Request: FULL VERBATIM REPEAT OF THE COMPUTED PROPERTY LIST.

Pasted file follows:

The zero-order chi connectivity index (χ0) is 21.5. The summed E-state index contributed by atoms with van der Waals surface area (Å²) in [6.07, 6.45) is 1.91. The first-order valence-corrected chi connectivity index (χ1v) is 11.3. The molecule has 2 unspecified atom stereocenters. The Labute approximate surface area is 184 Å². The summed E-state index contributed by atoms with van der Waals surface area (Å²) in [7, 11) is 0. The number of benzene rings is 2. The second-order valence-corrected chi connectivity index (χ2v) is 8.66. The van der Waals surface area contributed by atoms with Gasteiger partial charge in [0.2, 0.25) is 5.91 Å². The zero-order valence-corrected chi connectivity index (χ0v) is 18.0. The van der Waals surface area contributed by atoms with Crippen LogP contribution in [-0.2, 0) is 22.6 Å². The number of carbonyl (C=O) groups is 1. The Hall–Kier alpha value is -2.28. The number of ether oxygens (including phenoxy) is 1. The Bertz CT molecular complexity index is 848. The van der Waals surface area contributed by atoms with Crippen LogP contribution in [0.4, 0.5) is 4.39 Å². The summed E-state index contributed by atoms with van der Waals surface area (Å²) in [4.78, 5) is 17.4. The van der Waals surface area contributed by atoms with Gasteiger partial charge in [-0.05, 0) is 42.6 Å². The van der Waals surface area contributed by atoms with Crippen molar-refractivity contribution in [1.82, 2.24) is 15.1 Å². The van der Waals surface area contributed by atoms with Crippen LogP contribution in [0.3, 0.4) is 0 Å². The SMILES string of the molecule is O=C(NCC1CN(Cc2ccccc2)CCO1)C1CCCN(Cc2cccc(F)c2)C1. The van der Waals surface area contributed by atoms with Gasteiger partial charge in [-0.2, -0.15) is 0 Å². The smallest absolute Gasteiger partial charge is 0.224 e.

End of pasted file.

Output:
The zero-order chi connectivity index (χ0) is 21.5. The summed E-state index contributed by atoms with van der Waals surface area (Å²) in [6.07, 6.45) is 1.91. The first-order valence-corrected chi connectivity index (χ1v) is 11.3. The molecule has 2 unspecified atom stereocenters. The Labute approximate surface area is 184 Å². The summed E-state index contributed by atoms with van der Waals surface area (Å²) in [7, 11) is 0. The number of benzene rings is 2. The second-order valence-corrected chi connectivity index (χ2v) is 8.66. The van der Waals surface area contributed by atoms with Gasteiger partial charge in [0.2, 0.25) is 5.91 Å². The zero-order valence-corrected chi connectivity index (χ0v) is 18.0. The van der Waals surface area contributed by atoms with Crippen LogP contribution in [-0.2, 0) is 22.6 Å². The number of carbonyl (C=O) groups is 1. The Hall–Kier alpha value is -2.28. The number of ether oxygens (including phenoxy) is 1. The Bertz CT molecular complexity index is 848. The van der Waals surface area contributed by atoms with Crippen LogP contribution in [0.4, 0.5) is 4.39 Å². The summed E-state index contributed by atoms with van der Waals surface area (Å²) in [4.78, 5) is 17.4. The van der Waals surface area contributed by atoms with Gasteiger partial charge in [-0.05, 0) is 42.6 Å². The van der Waals surface area contributed by atoms with Crippen molar-refractivity contribution in [1.82, 2.24) is 15.1 Å². The van der Waals surface area contributed by atoms with Crippen LogP contribution in [0.3, 0.4) is 0 Å². The SMILES string of the molecule is O=C(NCC1CN(Cc2ccccc2)CCO1)C1CCCN(Cc2cccc(F)c2)C1. The van der Waals surface area contributed by atoms with Gasteiger partial charge in [-0.2, -0.15) is 0 Å². The smallest absolute Gasteiger partial charge is 0.224 e.